• A WiFi hotspot finder and password sharing app have leaked 2 million passwords.
  • The leak occurred through an unprotected database, which was taken down by the hosting service.
  • The developer has not responded to the finding yet and has shown characteristic irresponsibility in overall.

WiFi Finder, which according to the Play Store has had over a hundred thousand installations so far, has just leaked two million WiFi network passwords. The way that they did that was by storing all passwords that were logged by the app users on an unprotected online database. The worst part is that the sensitive information was stored in plaintext form, so it was perfectly readable by anyone who accessed the database. Now, this says something about the people responsible for handling the WiFi Finder sensitive data.

The discovery was made by security researcher Sanyam Jain, who spent over two weeks trying to contact the WiFi Finder developers, but to no avail. Finally, the host of the database has proven to be more responsive and took it down in less than 24 hours after they were contacted and informed of the problem. The user data entries consisted of the WiFi network name, the geolocation data, the service set identifier (BSSID) and the password in a readable form. The researcher looked around various samples and deduced that there were both public hotspots and home networks in there.

WiFi Finder is supposed to help people find and share public hotspots for easy internet access, covering 100000 cities from around the globe, and saving you from spending your precious mobile network data. However, and since home networks are also in the database, this is considered a severe leak from a safety standpoint. Having a malicious actor connected to your WiFi network could mean potential traffic interception, messing with your router settings, and even performing advanced phishing through DNS manipulation. So, what needs to be done now is to change the WiFi passwords of all the networks that have been exposed through the unsecured database.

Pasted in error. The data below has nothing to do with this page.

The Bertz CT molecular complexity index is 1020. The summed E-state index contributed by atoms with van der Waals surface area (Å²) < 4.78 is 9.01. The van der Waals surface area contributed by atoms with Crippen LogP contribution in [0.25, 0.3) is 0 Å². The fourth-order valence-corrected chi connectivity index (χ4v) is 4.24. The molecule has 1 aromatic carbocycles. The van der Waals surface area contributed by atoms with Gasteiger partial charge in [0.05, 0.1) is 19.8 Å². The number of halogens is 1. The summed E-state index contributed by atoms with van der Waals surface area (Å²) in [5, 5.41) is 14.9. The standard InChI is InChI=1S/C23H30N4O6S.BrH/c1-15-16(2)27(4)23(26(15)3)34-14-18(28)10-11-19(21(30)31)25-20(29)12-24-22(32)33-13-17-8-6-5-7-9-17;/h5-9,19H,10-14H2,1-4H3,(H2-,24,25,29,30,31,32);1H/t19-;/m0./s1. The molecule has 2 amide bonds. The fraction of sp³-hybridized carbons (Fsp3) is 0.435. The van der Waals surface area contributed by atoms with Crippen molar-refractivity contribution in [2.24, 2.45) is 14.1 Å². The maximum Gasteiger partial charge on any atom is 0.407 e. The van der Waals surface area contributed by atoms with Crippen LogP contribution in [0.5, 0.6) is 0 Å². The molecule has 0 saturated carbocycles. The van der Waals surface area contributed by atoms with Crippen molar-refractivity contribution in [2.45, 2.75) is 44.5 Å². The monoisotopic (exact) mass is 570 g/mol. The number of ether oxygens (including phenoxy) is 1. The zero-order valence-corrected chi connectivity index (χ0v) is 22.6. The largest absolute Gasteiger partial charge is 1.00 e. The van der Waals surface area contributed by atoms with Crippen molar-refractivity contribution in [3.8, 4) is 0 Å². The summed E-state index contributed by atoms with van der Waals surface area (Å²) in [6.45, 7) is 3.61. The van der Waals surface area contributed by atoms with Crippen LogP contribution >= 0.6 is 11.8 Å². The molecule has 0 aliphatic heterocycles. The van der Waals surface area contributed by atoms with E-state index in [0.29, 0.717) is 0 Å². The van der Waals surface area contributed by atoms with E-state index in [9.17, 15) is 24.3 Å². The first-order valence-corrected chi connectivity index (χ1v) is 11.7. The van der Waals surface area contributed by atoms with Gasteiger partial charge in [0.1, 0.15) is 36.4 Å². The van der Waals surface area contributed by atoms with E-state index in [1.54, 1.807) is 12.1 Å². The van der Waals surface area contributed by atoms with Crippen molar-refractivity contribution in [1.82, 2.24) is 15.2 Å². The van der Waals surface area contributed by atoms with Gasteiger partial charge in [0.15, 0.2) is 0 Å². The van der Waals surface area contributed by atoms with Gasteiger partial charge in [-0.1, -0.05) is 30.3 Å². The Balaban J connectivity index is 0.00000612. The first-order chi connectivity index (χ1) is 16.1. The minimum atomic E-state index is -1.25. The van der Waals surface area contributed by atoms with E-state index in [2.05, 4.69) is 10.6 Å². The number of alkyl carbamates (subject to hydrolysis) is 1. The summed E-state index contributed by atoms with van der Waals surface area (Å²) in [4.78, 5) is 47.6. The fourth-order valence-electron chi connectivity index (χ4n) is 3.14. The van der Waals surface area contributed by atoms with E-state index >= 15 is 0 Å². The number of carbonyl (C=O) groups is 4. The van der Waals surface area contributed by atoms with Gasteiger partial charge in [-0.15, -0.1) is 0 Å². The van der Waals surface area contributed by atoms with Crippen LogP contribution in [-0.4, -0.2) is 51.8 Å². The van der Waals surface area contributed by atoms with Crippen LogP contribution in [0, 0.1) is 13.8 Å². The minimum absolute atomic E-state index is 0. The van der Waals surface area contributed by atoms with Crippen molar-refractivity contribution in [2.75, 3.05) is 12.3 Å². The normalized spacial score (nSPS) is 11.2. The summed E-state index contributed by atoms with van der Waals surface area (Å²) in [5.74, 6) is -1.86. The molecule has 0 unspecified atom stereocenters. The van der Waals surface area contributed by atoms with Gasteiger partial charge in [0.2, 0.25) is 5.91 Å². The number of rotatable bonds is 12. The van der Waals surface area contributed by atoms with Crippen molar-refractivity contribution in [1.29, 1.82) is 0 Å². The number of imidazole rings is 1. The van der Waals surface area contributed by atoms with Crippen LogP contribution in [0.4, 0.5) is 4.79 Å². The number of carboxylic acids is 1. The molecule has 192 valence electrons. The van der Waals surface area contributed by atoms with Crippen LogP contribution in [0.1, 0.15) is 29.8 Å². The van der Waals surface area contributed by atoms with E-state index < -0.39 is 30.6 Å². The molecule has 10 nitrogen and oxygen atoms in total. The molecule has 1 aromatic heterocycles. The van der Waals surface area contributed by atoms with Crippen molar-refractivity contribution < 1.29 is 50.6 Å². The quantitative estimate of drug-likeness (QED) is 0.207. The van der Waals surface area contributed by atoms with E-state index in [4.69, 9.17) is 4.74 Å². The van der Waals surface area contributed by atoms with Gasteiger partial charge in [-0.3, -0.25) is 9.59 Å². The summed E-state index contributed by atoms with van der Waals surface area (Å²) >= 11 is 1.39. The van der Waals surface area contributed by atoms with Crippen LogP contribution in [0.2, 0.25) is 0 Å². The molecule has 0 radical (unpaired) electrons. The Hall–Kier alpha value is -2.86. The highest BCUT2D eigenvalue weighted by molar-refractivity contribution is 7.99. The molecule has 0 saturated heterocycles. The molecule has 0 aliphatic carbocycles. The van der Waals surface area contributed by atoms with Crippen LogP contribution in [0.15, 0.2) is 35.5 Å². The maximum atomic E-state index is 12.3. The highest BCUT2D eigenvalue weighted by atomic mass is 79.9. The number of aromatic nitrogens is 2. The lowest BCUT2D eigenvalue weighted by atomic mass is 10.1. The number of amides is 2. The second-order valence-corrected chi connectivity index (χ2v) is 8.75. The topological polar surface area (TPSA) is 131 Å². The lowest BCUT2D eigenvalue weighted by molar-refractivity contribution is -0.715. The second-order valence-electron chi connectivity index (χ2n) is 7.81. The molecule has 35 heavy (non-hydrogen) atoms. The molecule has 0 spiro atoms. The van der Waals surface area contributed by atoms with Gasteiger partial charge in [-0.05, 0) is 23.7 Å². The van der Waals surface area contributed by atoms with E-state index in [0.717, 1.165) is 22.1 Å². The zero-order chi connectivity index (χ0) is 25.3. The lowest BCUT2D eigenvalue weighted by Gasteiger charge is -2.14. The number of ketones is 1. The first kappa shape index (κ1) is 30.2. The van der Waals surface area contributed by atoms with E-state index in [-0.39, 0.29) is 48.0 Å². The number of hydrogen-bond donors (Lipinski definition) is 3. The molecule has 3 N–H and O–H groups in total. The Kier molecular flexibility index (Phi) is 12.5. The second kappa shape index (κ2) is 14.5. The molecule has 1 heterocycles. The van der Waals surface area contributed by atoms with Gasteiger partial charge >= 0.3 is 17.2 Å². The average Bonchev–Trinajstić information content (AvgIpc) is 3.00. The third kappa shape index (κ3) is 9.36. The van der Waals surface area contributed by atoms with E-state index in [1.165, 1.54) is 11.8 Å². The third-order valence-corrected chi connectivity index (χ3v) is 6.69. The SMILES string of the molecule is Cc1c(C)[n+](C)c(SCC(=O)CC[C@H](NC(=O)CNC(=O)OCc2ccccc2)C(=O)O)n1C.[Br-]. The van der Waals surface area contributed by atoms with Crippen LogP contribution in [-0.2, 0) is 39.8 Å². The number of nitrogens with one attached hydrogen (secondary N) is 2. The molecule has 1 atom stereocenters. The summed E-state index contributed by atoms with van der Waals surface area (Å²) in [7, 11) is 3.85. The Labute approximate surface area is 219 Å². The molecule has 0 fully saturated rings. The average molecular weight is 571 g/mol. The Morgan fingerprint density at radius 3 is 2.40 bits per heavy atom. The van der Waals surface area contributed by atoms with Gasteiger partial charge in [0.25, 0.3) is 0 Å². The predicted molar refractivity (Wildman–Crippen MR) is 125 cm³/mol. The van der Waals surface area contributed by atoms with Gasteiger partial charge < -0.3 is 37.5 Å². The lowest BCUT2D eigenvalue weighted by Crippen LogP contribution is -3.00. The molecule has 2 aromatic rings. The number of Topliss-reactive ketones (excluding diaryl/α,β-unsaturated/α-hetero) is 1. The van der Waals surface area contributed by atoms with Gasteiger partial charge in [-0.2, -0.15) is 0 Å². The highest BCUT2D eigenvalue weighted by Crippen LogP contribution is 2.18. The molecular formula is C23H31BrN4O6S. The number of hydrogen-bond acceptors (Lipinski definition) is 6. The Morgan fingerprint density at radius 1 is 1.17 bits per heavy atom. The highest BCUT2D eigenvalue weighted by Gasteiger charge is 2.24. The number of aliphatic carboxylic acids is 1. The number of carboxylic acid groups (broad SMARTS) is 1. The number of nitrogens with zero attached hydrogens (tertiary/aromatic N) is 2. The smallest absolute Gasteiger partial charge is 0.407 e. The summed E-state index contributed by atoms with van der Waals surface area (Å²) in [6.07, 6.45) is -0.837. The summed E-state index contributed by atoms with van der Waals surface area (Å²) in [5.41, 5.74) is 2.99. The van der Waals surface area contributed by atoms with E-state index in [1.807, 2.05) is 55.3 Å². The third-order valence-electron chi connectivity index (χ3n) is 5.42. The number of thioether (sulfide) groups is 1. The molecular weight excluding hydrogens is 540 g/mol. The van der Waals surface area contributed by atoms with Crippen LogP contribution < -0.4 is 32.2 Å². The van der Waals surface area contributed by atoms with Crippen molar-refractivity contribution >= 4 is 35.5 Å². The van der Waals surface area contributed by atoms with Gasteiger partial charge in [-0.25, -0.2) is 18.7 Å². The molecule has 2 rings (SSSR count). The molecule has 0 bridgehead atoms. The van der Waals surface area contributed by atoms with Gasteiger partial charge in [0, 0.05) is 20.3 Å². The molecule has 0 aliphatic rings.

Many of these passwords concern WiFi networks located in the U.S., but of course, the problem is global. While the app has been downloaded by many Android users, it hasn’t managed to establish a good ranking as the average user rating is only 3.8 out of 5, which is below average. With this latest incident, proving the developer’s inability to secure a database, to store sensitive data in encrypted form, and finally to reply to security warnings in a timely manner, I think this rating will get precipitated even further from now on.

Have you been using WiFi Finder? What has been your experience with it? Will you be trusting it again in the future? Let us know where you stand in the comments section below, and don’t forget to help us warn more users out there by sharing this post through our socials, on Facebook and Twitter.